Cannot reverse string using drb :(

Just playing with DRB

serv.rb:
#!/usr/bin/env ruby -w

simple_service.rb

A simple DRb service

load DRb

require ‘drb’

start up the DRb service

a=[“first”,“second”,“third”,“fourth”]
b=false
object=[a,b]
DRb.start_service ‘druby://127.0.0.1:8008’, object

We need the uri of the service to connect a client

puts DRb.uri
while !object[1]
#puts “still its f”
sleep(1)
end
object[0].each do |aa|
puts aa
end


client.rb
#!/usr/bin/env ruby -w

simple_client.rb

A simple DRb client

require ‘drb’

DRb.start_service

attach to the DRb server via a URI given on the command line

remote_array = DRbObject.new nil, ARGV.shift

strs= remote_array[0]
flag = remote_array[1]
for i in 0…remote_array[0].length-1
remote_array[0][i]=remote_array[0][i].reverse
end
puts “all string reversed”
remote_array[1]=true
puts “flag made true to finish”

it prints:
first
second
third
fourth

But U know what I wanted!! :frowning:

On Mon, Oct 1, 2012 at 6:34 PM, ajay paswan [email protected]
wrote:

start up the DRb service

object[0].each do |aa|

puts “all string reversed”


Posted via http://www.ruby-forum.com/.

If you check the DRB docs here
(http://ruby-doc.org/stdlib-1.9.2/libdoc/drb/rdoc/index.html), you
will see:

“Any type of object can be passed as an argument to a dRuby call or
returned as its return value. By default, such objects are dumped or
marshalled at the local end, then loaded or unmarshalled at the remote
end. The remote end therefore receives a copy of the local object, not
a distributed reference to it; methods invoked upon this copy are
executed entirely in the remote process, not passed on to the local
original. This has semantics similar to pass-by-value.”

What this means is that the methods you call on “remote_array” are
passed to the server, executed in the server, and the result of the
method call is marshalled and sent to the client. The client then
unmarshalls it and has a local copy.
So, you have two objects in your example: remote_array and
remote_array[0], which is another array. When you do remote_array[0],
you are calling method [] on the remote array, this call is executed
in the server. This call returns an array, which is is marshalled and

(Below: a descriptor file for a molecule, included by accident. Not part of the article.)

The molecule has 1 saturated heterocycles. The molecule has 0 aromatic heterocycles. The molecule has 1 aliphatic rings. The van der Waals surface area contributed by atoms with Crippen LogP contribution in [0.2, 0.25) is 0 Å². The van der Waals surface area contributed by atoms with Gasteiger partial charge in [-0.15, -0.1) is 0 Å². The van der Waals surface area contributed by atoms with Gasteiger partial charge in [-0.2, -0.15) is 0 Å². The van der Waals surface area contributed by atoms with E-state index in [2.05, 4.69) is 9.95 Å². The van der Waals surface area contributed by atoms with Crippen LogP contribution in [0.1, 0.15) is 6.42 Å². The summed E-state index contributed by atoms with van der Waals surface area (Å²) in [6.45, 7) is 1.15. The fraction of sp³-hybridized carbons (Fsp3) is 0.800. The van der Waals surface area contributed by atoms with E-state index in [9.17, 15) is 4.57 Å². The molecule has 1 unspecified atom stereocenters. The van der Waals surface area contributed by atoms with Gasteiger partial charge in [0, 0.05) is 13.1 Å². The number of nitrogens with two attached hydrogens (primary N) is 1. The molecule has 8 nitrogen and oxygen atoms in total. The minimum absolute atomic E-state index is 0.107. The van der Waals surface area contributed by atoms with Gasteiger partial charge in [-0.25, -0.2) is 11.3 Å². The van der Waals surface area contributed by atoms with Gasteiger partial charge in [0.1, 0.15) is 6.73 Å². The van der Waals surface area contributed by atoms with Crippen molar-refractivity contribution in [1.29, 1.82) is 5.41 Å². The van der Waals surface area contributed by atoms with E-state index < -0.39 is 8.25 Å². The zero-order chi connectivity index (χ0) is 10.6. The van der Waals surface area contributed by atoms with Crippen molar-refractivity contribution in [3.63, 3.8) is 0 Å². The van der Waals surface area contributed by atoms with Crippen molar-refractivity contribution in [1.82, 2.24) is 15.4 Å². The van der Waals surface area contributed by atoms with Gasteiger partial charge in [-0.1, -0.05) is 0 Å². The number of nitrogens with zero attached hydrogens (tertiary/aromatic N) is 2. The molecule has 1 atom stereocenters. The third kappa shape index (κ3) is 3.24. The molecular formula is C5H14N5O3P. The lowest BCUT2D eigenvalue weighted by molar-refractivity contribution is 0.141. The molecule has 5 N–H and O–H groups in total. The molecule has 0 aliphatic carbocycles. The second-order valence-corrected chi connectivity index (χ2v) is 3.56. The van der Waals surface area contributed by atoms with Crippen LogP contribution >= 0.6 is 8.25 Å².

unmarshalled, resulting in the client having another copy. Anything
that you do over this array is only done locally.

To achieve what you want to do, you have to just call methods on the
remote array. So something like this could work:

1.9.2p290 :041 > remote_array.map! do |el|
1.9.2p290 :042 > if Array === el
1.9.2p290 :043?> el.map{|s| s.reverse}
1.9.2p290 :044?> else
1.9.2p290 :045 > el
1.9.2p290 :046?> end
1.9.2p290 :047?> end
=> [[“tsrif”, “dnoces”, “driht”, “htruof”], false]
1.9.2p290 :048 > remote_array[1] = true
=> true

Which as you see is a bit weird, but this is because the structure you
chose. I know this is just an example, but it shows that you should
model your server objects in such a way to make easy for the clients
to do the stuff.

Jesus.

“Jesús Gabriel y Galán” [email protected] wrote in post
#1078201:

On Mon, Oct 1, 2012 at 6:34 PM, ajay paswan [email protected]
wrote:

start up the DRb service

object[0].each do |aa|

puts “all string reversed”


Posted via http://www.ruby-forum.com/.

If you check the DRB docs here
(http://ruby-doc.org/stdlib-1.9.2/libdoc/drb/rdoc/index.html), you
will see:
where is it written, sorry to be stupid, but may be am asking these
questions as I am not comfortable or cannot read doc’s like you and
understand it so nicely, any help
please…?

1.9.2p290 :041 > remote_array.map! do |el|
1.9.2p290 :042 > if Array === el
1.9.2p290 :043?> el.map{|s| s.reverse}
1.9.2p290 :044?> else
Its great to have so explained answer, but really I am unable to get the
meaniing of codes, and what if I deal with a class’s object?
1.9.2p290 :045 > el
1.9.2p290 :046?> end
1.9.2p290 :047?> end
=> [[“tsrif”, “dnoces”, “driht”, “htruof”], false]
1.9.2p290 :048 > remote_array[1] = true
=> true